Most people experience little bouts of forgetfulness as they get older, particularly when nearing age 70. Maybe you’re having trouble remembering a name or difficulty multitasking — it can feel frustrating, but these are a completely normal part of aging. Small changes to your brain happen over time (and actually begin in your 20s). You probably didn’t notice anything then, but when these changes continue to compound and show themselves, it can feel unnerving.
And you may wonder how to tell if these things are normal…or signs of something more serious?
10 Signs & Symptoms of Alzheimer’s
More than 6 million Americans are currently living with Alzheimer’s, and it takes the lives of more people than breast cancer and prostate cancer combined. The Alzheimer’s Association recommends keying into these 10 early warning signs for Alzheimer’s disease. If you experience any of these yourself, or when interacting with a loved one, don’t wait on scheduling a doctor’s appointment to discuss symptoms.
- Memory loss disrupts daily life. When forgetfulness includes forgetting recently learned information, asking questions over and over or forgetting important dates, it could be an early sign of Alzheimer’s.
- Challenges planning or solving problems. Certain tasks — like following a favorite recipe or working with numbers — may become more difficult and take longer to complete.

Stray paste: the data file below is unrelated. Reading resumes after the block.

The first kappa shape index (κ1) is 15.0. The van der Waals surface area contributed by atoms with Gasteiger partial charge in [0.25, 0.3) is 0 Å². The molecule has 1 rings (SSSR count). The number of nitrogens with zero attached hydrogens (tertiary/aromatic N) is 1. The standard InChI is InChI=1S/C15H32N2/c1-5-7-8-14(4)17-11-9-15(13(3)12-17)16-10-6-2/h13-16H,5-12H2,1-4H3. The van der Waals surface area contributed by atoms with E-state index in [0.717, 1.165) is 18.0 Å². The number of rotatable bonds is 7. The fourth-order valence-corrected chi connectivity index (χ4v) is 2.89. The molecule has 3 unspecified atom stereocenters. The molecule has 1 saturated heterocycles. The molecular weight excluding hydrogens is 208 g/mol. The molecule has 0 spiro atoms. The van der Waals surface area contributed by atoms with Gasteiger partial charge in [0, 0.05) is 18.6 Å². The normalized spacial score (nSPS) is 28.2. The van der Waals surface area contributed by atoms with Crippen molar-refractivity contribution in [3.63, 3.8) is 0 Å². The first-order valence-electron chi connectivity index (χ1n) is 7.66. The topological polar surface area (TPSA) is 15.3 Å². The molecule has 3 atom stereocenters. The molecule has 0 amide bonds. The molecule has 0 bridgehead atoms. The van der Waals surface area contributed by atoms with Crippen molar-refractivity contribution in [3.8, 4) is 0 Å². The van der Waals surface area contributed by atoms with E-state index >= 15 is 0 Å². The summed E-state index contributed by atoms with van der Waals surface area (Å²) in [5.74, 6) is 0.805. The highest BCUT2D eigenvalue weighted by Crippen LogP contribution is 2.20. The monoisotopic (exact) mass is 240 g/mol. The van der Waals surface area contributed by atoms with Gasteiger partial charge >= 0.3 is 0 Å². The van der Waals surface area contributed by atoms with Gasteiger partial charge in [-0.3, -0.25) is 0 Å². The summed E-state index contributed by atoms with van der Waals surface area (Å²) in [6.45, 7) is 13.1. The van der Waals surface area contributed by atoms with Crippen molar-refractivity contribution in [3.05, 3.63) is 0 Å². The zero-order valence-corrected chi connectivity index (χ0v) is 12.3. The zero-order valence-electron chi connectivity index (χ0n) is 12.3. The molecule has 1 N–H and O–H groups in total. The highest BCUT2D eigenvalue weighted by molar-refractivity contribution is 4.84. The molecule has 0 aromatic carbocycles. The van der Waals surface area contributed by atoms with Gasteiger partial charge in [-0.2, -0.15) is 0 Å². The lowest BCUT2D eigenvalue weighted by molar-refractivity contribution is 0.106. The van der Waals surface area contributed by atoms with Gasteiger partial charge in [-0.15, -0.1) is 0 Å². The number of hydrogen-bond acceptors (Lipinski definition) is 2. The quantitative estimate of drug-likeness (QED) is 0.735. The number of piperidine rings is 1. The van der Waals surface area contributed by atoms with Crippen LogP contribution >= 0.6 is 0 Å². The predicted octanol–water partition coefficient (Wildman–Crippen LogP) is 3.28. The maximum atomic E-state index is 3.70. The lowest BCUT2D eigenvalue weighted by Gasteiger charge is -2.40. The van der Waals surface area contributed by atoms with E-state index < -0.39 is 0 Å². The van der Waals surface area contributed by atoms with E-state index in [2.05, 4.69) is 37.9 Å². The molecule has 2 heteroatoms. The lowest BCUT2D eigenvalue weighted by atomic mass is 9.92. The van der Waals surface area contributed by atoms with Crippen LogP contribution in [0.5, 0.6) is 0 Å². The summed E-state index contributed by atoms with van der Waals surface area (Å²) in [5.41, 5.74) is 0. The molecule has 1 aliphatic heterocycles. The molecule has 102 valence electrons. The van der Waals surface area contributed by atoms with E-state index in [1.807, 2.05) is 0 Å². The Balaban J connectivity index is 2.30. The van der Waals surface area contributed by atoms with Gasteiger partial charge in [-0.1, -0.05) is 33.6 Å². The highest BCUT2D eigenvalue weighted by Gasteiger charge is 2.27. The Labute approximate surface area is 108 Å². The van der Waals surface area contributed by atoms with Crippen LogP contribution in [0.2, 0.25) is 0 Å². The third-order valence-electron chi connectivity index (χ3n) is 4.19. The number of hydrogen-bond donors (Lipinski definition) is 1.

- Difficulty completing familiar tasks. Remembering how to play a favorite game, driving to a regular location or completing other daily routine-based tasks gets harder.
- Confusion with time or place. Forgetting where you are — or why you got there — can be disorienting and frightening. Common symptoms also include losing track of the day, date and passage of time.
- Trouble with vision or spatial relationships. Vision issues arise for certain people, and this can cause problems with balance, judging distance between things and even determining color or contrast.
- New problems with words, speaking or writing. Sometimes, people suffering from Alzheimer’s have a hard time joining or following conversations, recalling the name for a common item or may continually repeat themselves.
- Misplacing things and unable to go back over their steps. Putting things in strange places, being unable to retrace steps and accusing others of stealing lost items may indicate Alzheimer’s.
- Decreased or poor judgment. Decisions and judgment surrounding money and personal grooming may diminish.
- Withdrawing from work or social activities. Any of the above symptoms may lead a person to keep more to themselves, avoiding favorite hobbies, pastimes or teams.
- Changes in mood or personality. Confusion, suspicion, depression, anxiety and fearfulness are all common personality changes.
Brain-Boosting Habits to Start Now
Certain risk factors of Alzheimer’s — like genetics — can’t be controlled. But you can influence lifestyle changes by adopting habits both big and small. By staying active and making healthy choices physically, mentally and socially, you may be able to maintain a healthy mind and body.